Plus, can you make hard cookies soft again?

By Corey Williams
Updated October 05, 2020
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Sure, there’s a time and a place for a crispy cookie (gingersnaps, duh!). But, most of the time, we’re all about those that err on the side of warm, soft, chewy, and gooey. Here’s what you need to know about making perfectly soft cookies every time:

What Makes Cookies Soft?

Credit: Esther Chou/Getty Images

Esther Chou/Getty Images

A cookie’s texture depends on a number of factors (ingredients, ratios, bake time, etc.) and how those factors work together. For instance, white sugar generally produces crispier results than brown sugar—but many cookies that are made with white sugar are soft and fluffy. Still, there are some basic guidelines that can help you on your quest to bake the softest cookies around.

Credit: Wanwisa Hernandez / EyeEm/Getty Images

Wanwisa Hernandez / EyeEm/Getty Images

For soft cookies, use:

  • Brown sugar, as it has a high moisture content and retains moisture better than white sugar. Also, when combined with eggs, brown sugar can prevent spreading (taller cookies tend to be softer and fluffier).
  • Shortening instead of butter or in addition to butter. Butter has a low melting temperature, which promotes quick and even spreading. Shortening, meanwhile, takes longer to melt during the baking process.
  • Baking powder instead of baking soda. Baking soda, which reacts with an acid, causes cookies to spread. Baking powder, meanwhile, uses the dough’s moisture to react with itself. It also reacts at room temperature and again in the oven. All this reacting gives it extra lifting power, making your cookies light, airy, and cake-like.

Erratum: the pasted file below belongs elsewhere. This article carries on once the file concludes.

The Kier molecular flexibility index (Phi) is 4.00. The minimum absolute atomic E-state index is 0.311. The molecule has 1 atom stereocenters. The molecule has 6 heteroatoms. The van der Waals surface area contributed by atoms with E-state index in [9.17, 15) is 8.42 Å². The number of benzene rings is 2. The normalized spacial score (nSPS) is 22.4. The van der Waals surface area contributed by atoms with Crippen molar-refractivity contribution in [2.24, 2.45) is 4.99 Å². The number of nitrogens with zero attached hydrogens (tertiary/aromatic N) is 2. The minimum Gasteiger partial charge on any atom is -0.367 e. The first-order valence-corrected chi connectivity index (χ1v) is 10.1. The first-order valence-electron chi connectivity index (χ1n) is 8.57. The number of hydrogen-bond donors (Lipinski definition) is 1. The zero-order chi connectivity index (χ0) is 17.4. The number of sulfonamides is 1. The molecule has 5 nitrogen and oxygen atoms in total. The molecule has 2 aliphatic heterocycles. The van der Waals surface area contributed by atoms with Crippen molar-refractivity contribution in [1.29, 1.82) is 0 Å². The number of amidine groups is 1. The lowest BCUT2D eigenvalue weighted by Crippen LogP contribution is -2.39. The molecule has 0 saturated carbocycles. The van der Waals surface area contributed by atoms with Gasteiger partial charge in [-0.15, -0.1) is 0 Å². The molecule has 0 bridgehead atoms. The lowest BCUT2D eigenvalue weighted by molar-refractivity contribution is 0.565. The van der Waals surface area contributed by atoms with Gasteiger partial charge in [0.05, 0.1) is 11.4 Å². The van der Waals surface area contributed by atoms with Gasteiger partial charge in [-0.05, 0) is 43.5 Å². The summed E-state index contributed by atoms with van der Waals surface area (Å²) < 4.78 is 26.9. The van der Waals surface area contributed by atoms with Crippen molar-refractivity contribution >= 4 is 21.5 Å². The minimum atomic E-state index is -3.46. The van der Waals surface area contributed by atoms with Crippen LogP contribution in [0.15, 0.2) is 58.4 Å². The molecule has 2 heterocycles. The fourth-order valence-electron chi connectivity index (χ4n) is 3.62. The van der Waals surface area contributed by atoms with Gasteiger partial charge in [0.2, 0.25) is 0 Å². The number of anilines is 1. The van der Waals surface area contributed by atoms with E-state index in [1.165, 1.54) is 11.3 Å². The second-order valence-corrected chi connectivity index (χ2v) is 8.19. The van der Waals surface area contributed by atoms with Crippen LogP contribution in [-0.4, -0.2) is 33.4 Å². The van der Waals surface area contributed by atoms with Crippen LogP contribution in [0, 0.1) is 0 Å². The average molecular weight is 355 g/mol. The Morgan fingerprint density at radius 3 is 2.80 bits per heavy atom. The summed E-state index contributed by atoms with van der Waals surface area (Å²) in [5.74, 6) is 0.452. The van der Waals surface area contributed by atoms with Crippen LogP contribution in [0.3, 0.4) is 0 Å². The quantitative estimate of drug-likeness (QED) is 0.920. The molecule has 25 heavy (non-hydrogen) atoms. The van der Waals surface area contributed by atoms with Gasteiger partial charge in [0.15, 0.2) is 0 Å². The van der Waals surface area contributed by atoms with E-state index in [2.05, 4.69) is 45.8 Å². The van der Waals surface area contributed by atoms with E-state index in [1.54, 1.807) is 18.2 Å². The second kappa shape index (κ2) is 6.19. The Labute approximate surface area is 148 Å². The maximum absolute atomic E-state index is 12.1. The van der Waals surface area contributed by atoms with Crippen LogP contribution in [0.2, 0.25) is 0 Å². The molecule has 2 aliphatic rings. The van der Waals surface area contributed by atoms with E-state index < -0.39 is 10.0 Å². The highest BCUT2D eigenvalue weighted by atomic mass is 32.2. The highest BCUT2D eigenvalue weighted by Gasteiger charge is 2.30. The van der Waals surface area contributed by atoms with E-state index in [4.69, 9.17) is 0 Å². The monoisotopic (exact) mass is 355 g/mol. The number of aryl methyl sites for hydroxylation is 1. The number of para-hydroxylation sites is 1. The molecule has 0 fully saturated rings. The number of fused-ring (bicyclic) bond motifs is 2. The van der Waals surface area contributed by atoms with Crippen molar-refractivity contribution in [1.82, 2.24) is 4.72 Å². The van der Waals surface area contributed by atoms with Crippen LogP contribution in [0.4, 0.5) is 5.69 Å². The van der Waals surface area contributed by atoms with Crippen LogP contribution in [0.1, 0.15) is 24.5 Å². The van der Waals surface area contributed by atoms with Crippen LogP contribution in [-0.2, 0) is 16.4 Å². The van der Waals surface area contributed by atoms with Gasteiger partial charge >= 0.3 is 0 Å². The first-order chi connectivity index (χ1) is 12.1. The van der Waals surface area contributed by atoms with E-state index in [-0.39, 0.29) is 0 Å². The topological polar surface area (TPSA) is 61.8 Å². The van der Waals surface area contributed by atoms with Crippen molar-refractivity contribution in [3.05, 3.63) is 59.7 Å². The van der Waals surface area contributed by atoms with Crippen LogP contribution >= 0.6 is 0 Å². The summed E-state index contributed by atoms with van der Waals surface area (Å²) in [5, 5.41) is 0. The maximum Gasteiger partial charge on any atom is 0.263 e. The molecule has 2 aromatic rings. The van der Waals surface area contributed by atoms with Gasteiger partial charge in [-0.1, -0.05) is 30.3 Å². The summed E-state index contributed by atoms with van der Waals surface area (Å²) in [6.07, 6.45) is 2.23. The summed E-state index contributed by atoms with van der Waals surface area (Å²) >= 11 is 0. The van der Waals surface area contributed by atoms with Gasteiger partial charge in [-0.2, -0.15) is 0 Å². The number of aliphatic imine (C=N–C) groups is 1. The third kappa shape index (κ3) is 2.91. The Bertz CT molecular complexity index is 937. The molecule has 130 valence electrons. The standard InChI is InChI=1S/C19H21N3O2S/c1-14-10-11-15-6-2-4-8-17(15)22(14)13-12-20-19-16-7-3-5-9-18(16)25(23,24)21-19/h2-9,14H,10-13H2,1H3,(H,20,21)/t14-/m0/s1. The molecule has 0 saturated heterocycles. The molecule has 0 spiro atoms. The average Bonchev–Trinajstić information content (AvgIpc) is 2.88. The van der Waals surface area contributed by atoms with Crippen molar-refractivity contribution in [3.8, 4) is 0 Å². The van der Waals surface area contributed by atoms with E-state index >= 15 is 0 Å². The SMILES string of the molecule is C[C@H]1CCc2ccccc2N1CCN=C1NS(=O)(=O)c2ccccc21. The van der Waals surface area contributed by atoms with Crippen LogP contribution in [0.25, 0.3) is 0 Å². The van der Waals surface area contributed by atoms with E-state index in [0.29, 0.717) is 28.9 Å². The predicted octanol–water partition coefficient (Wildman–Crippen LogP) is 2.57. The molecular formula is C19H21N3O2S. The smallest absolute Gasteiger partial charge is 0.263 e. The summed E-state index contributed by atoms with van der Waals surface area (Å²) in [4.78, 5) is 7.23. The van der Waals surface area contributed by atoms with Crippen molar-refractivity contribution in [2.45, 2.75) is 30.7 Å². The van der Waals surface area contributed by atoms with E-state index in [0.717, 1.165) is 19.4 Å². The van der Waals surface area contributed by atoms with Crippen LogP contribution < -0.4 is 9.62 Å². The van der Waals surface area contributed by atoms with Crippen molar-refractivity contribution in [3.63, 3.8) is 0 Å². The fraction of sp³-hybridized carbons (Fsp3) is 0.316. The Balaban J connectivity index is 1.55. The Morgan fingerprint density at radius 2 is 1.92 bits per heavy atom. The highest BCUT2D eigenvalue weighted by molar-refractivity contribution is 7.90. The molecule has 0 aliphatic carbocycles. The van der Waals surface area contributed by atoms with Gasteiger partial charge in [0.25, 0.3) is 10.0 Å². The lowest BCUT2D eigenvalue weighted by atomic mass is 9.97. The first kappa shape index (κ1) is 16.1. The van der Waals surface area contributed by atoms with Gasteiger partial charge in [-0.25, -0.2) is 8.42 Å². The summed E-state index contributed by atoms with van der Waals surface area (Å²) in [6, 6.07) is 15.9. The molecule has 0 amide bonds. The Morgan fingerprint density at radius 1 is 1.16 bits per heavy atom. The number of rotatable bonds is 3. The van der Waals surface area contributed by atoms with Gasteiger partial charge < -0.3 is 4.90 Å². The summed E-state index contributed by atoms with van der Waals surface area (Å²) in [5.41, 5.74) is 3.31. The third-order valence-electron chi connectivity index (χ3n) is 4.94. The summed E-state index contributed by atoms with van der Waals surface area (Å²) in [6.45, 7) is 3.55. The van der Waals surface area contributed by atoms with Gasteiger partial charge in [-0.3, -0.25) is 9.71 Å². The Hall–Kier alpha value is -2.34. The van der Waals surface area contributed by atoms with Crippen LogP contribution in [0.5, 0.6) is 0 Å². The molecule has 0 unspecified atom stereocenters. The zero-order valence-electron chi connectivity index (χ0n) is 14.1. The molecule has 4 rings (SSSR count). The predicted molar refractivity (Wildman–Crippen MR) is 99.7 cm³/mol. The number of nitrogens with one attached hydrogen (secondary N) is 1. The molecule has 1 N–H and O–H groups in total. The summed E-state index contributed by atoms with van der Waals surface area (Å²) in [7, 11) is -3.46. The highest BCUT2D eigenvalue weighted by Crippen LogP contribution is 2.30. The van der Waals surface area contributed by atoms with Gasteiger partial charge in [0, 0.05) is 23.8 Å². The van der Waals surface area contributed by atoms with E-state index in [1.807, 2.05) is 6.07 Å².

• Eggs, particularly egg yolks. Eggs work to make your cookies soft in two ways: They add a ton of moisture, and the proteins add structure that prevents spreading.
  • Cake flour instead of all-purpose flour. Low in protein and high in moisture, cake flour is used to leaven all sorts of baked goods.

Bake time can also affect the texture of your cookies. As anyone who’s accidentally over-baked cookies knows, they get dryer and crunchier the longer they’re in the oven. Closely monitor your cookies while they’re baking to make sure they don’t dry out.

Related:

Can You Make Hard Cookies Soft?

Credit: Photo: Beth Branch

Yes! You can absolutely soften hard or stale cookies. Simply place the cookies in an airtight container, throw a slice of white bread in there with them, and then close the lid overnight. The cookies will absorb the moisture from the bread and you’ll wake up to a deliciously soft dessert.

Need to soften your cookies faster? Wrap the cookies individually in damp paper towels (damp, not wet). Zap them in the microwave—paper towels and all—for about 10-15 seconds.